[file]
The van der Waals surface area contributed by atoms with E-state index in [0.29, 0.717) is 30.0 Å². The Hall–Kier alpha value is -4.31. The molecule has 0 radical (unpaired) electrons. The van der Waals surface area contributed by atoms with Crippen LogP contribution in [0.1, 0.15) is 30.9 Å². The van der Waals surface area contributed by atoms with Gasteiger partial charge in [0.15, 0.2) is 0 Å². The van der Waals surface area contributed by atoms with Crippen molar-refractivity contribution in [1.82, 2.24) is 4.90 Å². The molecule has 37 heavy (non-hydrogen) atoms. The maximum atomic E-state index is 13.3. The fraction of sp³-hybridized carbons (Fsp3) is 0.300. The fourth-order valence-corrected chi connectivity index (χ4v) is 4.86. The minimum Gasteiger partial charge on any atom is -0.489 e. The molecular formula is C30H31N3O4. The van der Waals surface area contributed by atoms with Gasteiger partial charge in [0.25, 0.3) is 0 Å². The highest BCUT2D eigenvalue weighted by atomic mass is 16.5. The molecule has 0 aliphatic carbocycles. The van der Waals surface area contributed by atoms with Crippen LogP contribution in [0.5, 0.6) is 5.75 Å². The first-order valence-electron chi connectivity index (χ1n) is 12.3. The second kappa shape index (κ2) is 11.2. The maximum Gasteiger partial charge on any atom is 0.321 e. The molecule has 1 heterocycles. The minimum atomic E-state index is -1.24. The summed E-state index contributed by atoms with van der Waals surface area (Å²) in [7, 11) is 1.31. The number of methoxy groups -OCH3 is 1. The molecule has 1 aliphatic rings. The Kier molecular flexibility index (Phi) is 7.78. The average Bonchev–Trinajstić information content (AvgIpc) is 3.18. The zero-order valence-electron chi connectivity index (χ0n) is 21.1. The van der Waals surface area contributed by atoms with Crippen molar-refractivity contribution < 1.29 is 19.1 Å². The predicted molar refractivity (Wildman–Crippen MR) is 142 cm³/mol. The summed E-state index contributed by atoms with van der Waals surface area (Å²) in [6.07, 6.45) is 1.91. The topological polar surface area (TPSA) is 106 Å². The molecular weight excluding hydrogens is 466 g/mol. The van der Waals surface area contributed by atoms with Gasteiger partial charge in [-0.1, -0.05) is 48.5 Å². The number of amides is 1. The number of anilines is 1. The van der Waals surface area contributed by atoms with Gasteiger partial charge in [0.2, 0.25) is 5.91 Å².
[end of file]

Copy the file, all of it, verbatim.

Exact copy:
The van der Waals surface area contributed by atoms with E-state index in [0.29, 0.717) is 30.0 Å². The Hall–Kier alpha value is -4.31. The molecule has 0 radical (unpaired) electrons. The van der Waals surface area contributed by atoms with Crippen LogP contribution in [0.1, 0.15) is 30.9 Å². The van der Waals surface area contributed by atoms with Gasteiger partial charge in [0.15, 0.2) is 0 Å². The van der Waals surface area contributed by atoms with Crippen molar-refractivity contribution in [1.82, 2.24) is 4.90 Å². The molecule has 37 heavy (non-hydrogen) atoms. The maximum atomic E-state index is 13.3. The fraction of sp³-hybridized carbons (Fsp3) is 0.300. The fourth-order valence-corrected chi connectivity index (χ4v) is 4.86. The minimum Gasteiger partial charge on any atom is -0.489 e. The molecular formula is C30H31N3O4. The van der Waals surface area contributed by atoms with Gasteiger partial charge in [0.25, 0.3) is 0 Å². The highest BCUT2D eigenvalue weighted by atomic mass is 16.5. The molecule has 0 aliphatic carbocycles. The van der Waals surface area contributed by atoms with Crippen LogP contribution in [0.5, 0.6) is 5.75 Å². The first-order valence-electron chi connectivity index (χ1n) is 12.3. The second kappa shape index (κ2) is 11.2. The maximum Gasteiger partial charge on any atom is 0.321 e. The molecule has 1 heterocycles. The minimum atomic E-state index is -1.24. The summed E-state index contributed by atoms with van der Waals surface area (Å²) in [7, 11) is 1.31. The number of methoxy groups -OCH3 is 1. The molecule has 1 aliphatic rings. The Kier molecular flexibility index (Phi) is 7.78. The average Bonchev–Trinajstić information content (AvgIpc) is 3.18. The zero-order valence-electron chi connectivity index (χ0n) is 21.1. The van der Waals surface area contributed by atoms with Crippen molar-refractivity contribution < 1.29 is 19.1 Å². The predicted molar refractivity (Wildman–Crippen MR) is 142 cm³/mol. The summed E-state index contributed by atoms with van der Waals surface area (Å²) in [6.07, 6.45) is 1.91. The topological polar surface area (TPSA) is 106 Å². The molecular weight excluding hydrogens is 466 g/mol. The van der Waals surface area contributed by atoms with Gasteiger partial charge in [-0.1, -0.05) is 48.5 Å². The number of amides is 1. The number of anilines is 1. The van der Waals surface area contributed by atoms with Gasteiger partial charge in [0.2, 0.25) is 5.91 Å².